The major negative about the Skyway is it's costs.  Simply put, it was the wrong type of transit system for a city like Jacksonville, in the same way that JTA's bus rapid transit proposal is off-base.  However, we have $184 million dollars sitting in it so we might as well work with it.  On the other hand, if we wake up, we don't have to sink $750 million to a billion in bus rapid transit.  There's a lot of cheaper and better options out there.
"A man who views the world the same at 50 as he did at 20 has wasted 30 years of his life.” - Muhammad Ali

thelakelander

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Re: I'm Smaller than Jax and I have Rail: Little Rock
« Reply #5 on: August 20, 2007, 09:50:54 AM »
As for Tampa's streetcar line's effect on the once blighted, abandoned and crime ridden Channel District, images say it all.  Personally, I'm still kicking myself for not buying land down there six years ago, when I had the chance (this was around the time Channelside 212 lofts were announced). 

a few pics I snapped earlier this year






images by FLHawk at SSC






image by Paul Lamison at TBO


Here's an article worth reading about Tampa's streetcar line and how various systems have spurred millions in economic development along their paths.

A Streetcar Named Aspire: Lines Aim to Revive Cities

Quote
TAMPA, Fla. -- As a transportation system, this city's $63 million streetcar line is a dud.

Since the project opened in 2002, its financial losses have exceeded expectations. Last year ridership declined 10% to its lowest level yet. And the vintage system spans only 2.4 miles between the edge of downtown and a historic district called Ybor City.

"It goes from no place to nowhere," says Hillsborough County Commissioner Brian Blair, an opponent of the project.

But proponents say Tampa's Teco Line Streetcar System has delivered on another front: helping to spur development. Some $450 million in residential and retail space is complete along the route, most of it in the Channel District, a once-languishing maritime neighborhood. With another $450 million in development underway and $1.1 billion in the planning stages, local officials expect the district to be home to as many as 10,000 residents within the next decade. Like stadiums, convention centers and aquariums, streetcars have emerged as a popular tool in the effort to revitalize downtowns in the U.S. About a dozen cities, from Madison, Wis., to Miami, are planning lines. But while research shows that big-ticket projects such as ballparks largely fail to spawn economic development, evidence is mounting that streetcars are indeed a magnet.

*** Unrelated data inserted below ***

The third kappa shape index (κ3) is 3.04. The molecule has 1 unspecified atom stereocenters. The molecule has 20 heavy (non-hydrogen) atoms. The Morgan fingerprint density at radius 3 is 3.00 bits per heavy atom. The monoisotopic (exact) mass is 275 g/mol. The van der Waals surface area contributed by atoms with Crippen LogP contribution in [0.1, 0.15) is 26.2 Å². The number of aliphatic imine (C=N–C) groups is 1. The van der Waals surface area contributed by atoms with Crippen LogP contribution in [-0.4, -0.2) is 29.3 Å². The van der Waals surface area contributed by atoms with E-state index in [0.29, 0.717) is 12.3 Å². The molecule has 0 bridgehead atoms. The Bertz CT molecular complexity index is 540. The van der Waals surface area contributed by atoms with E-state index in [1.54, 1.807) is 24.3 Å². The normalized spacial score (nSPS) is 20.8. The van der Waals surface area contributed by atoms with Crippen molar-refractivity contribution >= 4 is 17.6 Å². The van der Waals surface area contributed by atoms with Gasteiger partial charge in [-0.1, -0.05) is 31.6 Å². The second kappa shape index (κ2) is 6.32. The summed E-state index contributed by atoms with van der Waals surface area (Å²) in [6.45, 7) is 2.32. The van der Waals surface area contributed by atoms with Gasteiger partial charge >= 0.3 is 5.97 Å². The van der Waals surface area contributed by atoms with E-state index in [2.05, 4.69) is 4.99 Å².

Streetcar systems are slower, less expensive and smaller than light rail, with cars that carry a maximum of 125 people and the average line 2-3 miles long. The cars are powered by electricity and run on tracks, which developers tend to favor because they suggest a sense of permanence, unlike bus routes, which can be changed overnight.

In Kenosha, Wis., city officials say a two-mile line helped generate 400 new residential units and the redevelopment of a 69-acre industrial site into a waterfront park. The streetcar line in Little Rock, Ark., has sparked revitalization of the city's River Market and warehouse district. In Seattle, a new $52 million streetcar line is scheduled to open in December that will shuttle riders between downtown and South Lake Union, a formerly industrial area that is being redeveloped by Microsoft Corp. billionaire Paul Allen.

And in Portland, Ore., the poster child for such development, officials say the streetcar system has helped bring $2.7 billion in investment within two blocks of its 3.6 mile line, much of it in the 24-hour hub known as the Pearl District. "It's one of the most vibrant neighborhoods in the city," says Richard Brandman, deputy planning director for Metro, the Portland area's regional government.

Still, streetcars face considerable odds because they vie for the same money as transportation projects designed to serve the suburbs. This has been particularly true at the federal level, where funding has long depended on how quickly projects can move people from one point to another. Streetcars, which average under ten miles per hour, are at a distinct disadvantage. By contrast, light rail moves at 20 to 60 miles per hour.